David Mamet has said that a primary difference between film and stage is that film is mostly about what happens next whereas the theatre is more about how people deal with what has happened, is about to happen, or is happening.

In the world of playwriting, there are the arch genres of Comedy and Tragedy, then there are their respective lesser twins, Farce and Melodrama.

Important as it is to for a writer to understand those categories, I wonder if they really represent clearly the types of plays we see represented on our stages today? To go further, can we really break what we see into any type of categories?

I see a lot of productions, sometimes close to 150, and I read a good amount as well.
Of course, styles are very disparate when looking at the plays produced and premiered around the country every year, but, if you really think about it, certain "types" start to sort themselves out.

I'll start with the first category today, and then continue over the next couple of days. I am still thinking about all of this though.

1. Actual People - Actual World

Here are recognizable human beings acting in the physical world as we know it. Characters, motivations and actions can certainly be mysterious, but the consequences that loom are sensible and understandable. (Some may use the word causal.) In this type of play, if somebody is stabbed, they bleed, and if they don't get medical attention they will die. The characters generally understand this type of thing.

If a character is threatened in an Actual People - Actual World play, Joan of Arc doesn't pop out of the Frigidaire to whisk him or her away to 17th Century China.

This type of play does not have to take place in the contemporary world. Historical dramas and comedies can qualify, as well as plays set in the future.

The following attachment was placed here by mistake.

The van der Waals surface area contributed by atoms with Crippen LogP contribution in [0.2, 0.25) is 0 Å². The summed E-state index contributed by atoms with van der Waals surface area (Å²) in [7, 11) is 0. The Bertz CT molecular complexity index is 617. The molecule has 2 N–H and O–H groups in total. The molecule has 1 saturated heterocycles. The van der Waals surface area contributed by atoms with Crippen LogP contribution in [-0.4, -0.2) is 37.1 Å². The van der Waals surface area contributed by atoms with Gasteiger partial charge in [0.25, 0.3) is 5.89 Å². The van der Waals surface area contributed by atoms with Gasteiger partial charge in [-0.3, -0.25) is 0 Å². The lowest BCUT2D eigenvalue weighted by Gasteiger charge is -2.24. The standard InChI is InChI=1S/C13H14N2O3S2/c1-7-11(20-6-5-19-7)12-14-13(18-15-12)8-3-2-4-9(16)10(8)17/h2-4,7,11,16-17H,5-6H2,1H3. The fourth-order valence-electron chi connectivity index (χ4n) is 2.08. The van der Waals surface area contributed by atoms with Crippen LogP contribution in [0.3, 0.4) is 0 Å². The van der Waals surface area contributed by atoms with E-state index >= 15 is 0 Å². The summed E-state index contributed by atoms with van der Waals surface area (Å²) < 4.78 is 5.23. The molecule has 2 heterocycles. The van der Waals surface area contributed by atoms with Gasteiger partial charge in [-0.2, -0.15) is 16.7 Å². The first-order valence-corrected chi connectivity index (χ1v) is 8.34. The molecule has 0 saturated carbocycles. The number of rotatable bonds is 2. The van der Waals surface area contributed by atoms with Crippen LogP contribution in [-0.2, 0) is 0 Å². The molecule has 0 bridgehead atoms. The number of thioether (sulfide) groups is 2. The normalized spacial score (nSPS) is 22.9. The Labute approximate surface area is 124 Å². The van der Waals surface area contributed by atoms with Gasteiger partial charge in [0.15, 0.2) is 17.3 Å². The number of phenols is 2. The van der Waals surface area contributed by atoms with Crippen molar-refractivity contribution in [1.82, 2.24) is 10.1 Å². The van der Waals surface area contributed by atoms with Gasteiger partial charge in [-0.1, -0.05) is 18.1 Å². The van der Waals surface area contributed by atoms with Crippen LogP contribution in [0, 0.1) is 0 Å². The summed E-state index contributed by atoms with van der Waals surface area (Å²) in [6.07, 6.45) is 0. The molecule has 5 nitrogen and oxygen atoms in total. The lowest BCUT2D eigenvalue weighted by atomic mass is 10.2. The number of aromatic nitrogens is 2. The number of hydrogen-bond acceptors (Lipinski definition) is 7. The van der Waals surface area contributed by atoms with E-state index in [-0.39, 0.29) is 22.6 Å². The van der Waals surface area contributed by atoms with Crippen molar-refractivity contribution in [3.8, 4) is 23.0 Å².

There are a couple of sub genres here that end up being mixed and tweaked:

a. Limited Location, Limited Scenes

Usually this is the standard two act or three act, multiple character, one set or two set play. August Wilson and most of David Mamet for example. These plays usually unfold in longer time segments. For instance, two acts, each with two half hour scenes.

b. Multiple Scenes across Multiple Locations

One scene is in an apartment, the next scene is two days later in a Starbucks and the next scene is the next morning at an airport terminal. Usually this is played on a unit set that can stand in for multiple places or, depending on the budget, the sets can slide on and off. These plays can sometimes have 13,14 20 or more scenes.

c. Linear Narrative

Time unfolds in a straight line.

d. Fractured Narrative Or Parallel Narratives

Scenes take place out of order or cover two different time periods intermittently. (Stoppard's Arcadia or Pinter's Betrayal.)


Things to Note:

Actual People - Actual World plays can have imaginary characters in them. These characters and their actions just can't spill over into major dramatic conflict or consequences. Many of these types of plays feature ghosts, tangible memories, or limited effects -expressionistic or otherwise.